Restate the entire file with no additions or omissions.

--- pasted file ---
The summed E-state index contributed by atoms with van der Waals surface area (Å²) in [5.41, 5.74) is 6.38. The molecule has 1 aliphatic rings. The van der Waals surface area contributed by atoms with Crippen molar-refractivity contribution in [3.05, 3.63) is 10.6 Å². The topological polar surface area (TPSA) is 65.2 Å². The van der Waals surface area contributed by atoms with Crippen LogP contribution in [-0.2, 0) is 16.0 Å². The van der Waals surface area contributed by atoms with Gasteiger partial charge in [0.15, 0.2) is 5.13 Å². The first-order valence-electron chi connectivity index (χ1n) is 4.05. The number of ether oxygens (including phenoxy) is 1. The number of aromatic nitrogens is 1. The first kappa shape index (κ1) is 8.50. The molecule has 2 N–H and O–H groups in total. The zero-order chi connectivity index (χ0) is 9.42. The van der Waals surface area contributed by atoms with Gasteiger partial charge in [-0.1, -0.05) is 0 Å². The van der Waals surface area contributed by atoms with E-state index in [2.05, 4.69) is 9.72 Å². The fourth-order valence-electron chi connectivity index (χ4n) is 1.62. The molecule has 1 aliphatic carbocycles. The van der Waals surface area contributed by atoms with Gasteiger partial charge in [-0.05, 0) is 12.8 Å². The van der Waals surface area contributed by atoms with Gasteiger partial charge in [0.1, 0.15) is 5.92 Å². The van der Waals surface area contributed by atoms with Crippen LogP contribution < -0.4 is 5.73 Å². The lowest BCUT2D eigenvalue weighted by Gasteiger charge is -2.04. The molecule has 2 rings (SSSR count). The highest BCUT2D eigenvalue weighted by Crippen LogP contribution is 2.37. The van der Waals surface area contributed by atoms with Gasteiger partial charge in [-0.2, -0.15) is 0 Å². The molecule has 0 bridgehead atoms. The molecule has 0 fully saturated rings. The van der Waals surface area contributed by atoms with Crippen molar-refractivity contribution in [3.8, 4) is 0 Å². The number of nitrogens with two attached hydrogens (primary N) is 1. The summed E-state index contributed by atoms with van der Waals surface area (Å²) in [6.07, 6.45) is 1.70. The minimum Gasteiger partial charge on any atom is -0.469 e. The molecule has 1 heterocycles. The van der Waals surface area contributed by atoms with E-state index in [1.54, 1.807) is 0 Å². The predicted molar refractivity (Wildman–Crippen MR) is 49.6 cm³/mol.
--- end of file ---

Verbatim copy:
The summed E-state index contributed by atoms with van der Waals surface area (Å²) in [5.41, 5.74) is 6.38. The molecule has 1 aliphatic rings. The van der Waals surface area contributed by atoms with Crippen molar-refractivity contribution in [3.05, 3.63) is 10.6 Å². The topological polar surface area (TPSA) is 65.2 Å². The van der Waals surface area contributed by atoms with Crippen LogP contribution in [-0.2, 0) is 16.0 Å². The van der Waals surface area contributed by atoms with Gasteiger partial charge in [0.15, 0.2) is 5.13 Å². The first-order valence-electron chi connectivity index (χ1n) is 4.05. The number of ether oxygens (including phenoxy) is 1. The number of aromatic nitrogens is 1. The first kappa shape index (κ1) is 8.50. The molecule has 2 N–H and O–H groups in total. The zero-order chi connectivity index (χ0) is 9.42. The van der Waals surface area contributed by atoms with Gasteiger partial charge in [-0.1, -0.05) is 0 Å². The van der Waals surface area contributed by atoms with E-state index in [2.05, 4.69) is 9.72 Å². The fourth-order valence-electron chi connectivity index (χ4n) is 1.62. The molecule has 1 aliphatic carbocycles. The van der Waals surface area contributed by atoms with Gasteiger partial charge in [-0.05, 0) is 12.8 Å². The van der Waals surface area contributed by atoms with Gasteiger partial charge in [0.1, 0.15) is 5.92 Å². The van der Waals surface area contributed by atoms with Crippen LogP contribution < -0.4 is 5.73 Å². The lowest BCUT2D eigenvalue weighted by Gasteiger charge is -2.04. The molecule has 2 rings (SSSR count). The highest BCUT2D eigenvalue weighted by Crippen LogP contribution is 2.37. The van der Waals surface area contributed by atoms with Gasteiger partial charge in [-0.2, -0.15) is 0 Å². The molecule has 0 bridgehead atoms. The molecule has 0 fully saturated rings. The van der Waals surface area contributed by atoms with Crippen molar-refractivity contribution in [3.8, 4) is 0 Å². The number of nitrogens with two attached hydrogens (primary N) is 1. The summed E-state index contributed by atoms with van der Waals surface area (Å²) in [6.07, 6.45) is 1.70. The minimum Gasteiger partial charge on any atom is -0.469 e. The molecule has 1 heterocycles. The van der Waals surface area contributed by atoms with E-state index in [1.54, 1.807) is 0 Å². The predicted molar refractivity (Wildman–Crippen MR) is 49.6 cm³/mol.